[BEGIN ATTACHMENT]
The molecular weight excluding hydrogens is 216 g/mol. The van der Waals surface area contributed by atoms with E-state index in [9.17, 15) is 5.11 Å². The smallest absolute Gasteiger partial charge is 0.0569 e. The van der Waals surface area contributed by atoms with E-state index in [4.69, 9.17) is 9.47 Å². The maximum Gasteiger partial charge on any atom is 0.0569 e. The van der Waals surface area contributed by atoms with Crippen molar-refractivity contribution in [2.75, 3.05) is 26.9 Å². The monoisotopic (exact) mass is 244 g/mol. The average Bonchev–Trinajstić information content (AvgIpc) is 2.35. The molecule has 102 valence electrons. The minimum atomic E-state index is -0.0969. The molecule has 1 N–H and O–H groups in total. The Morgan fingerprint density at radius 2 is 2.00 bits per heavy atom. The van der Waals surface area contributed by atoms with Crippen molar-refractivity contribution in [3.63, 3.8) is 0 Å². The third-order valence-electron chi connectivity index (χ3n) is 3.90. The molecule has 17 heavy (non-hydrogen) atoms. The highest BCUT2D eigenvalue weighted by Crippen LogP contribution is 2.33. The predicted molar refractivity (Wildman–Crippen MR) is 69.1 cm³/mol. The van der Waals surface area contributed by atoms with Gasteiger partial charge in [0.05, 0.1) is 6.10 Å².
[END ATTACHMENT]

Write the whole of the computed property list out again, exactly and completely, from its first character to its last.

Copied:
The molecular weight excluding hydrogens is 216 g/mol. The van der Waals surface area contributed by atoms with E-state index in [9.17, 15) is 5.11 Å². The smallest absolute Gasteiger partial charge is 0.0569 e. The van der Waals surface area contributed by atoms with E-state index in [4.69, 9.17) is 9.47 Å². The maximum Gasteiger partial charge on any atom is 0.0569 e. The van der Waals surface area contributed by atoms with Crippen molar-refractivity contribution in [2.75, 3.05) is 26.9 Å². The monoisotopic (exact) mass is 244 g/mol. The average Bonchev–Trinajstić information content (AvgIpc) is 2.35. The molecule has 102 valence electrons. The minimum atomic E-state index is -0.0969. The molecule has 1 N–H and O–H groups in total. The Morgan fingerprint density at radius 2 is 2.00 bits per heavy atom. The van der Waals surface area contributed by atoms with Crippen molar-refractivity contribution in [3.63, 3.8) is 0 Å². The third-order valence-electron chi connectivity index (χ3n) is 3.90. The molecule has 17 heavy (non-hydrogen) atoms. The highest BCUT2D eigenvalue weighted by Crippen LogP contribution is 2.33. The predicted molar refractivity (Wildman–Crippen MR) is 69.1 cm³/mol. The van der Waals surface area contributed by atoms with Gasteiger partial charge in [0.05, 0.1) is 6.10 Å².